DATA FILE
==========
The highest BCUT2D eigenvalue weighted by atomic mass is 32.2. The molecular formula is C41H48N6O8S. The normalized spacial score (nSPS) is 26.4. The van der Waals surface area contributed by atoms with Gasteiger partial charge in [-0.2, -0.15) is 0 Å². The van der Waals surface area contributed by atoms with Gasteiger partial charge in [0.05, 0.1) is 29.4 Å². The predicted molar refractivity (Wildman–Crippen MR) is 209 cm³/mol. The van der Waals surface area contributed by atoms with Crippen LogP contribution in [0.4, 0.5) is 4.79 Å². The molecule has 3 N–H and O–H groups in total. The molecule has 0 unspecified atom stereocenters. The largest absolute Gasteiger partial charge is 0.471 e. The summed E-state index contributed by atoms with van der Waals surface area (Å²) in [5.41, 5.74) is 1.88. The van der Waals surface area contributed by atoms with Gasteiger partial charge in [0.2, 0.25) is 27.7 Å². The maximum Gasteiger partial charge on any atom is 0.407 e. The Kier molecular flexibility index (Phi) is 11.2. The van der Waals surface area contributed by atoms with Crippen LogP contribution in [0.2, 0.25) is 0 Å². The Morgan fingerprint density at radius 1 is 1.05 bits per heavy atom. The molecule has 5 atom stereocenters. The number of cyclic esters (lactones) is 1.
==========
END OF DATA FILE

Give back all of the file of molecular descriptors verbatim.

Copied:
The highest BCUT2D eigenvalue weighted by atomic mass is 32.2. The molecular formula is C41H48N6O8S. The normalized spacial score (nSPS) is 26.4. The van der Waals surface area contributed by atoms with Gasteiger partial charge in [-0.2, -0.15) is 0 Å². The van der Waals surface area contributed by atoms with Gasteiger partial charge in [0.05, 0.1) is 29.4 Å². The predicted molar refractivity (Wildman–Crippen MR) is 209 cm³/mol. The van der Waals surface area contributed by atoms with Crippen LogP contribution in [0.4, 0.5) is 4.79 Å². The molecule has 3 N–H and O–H groups in total. The molecule has 0 unspecified atom stereocenters. The largest absolute Gasteiger partial charge is 0.471 e. The summed E-state index contributed by atoms with van der Waals surface area (Å²) in [5.41, 5.74) is 1.88. The van der Waals surface area contributed by atoms with Gasteiger partial charge in [0.2, 0.25) is 27.7 Å². The maximum Gasteiger partial charge on any atom is 0.407 e. The Kier molecular flexibility index (Phi) is 11.2. The van der Waals surface area contributed by atoms with Crippen LogP contribution in [0.2, 0.25) is 0 Å². The Morgan fingerprint density at radius 1 is 1.05 bits per heavy atom. The molecule has 5 atom stereocenters. The number of cyclic esters (lactones) is 1.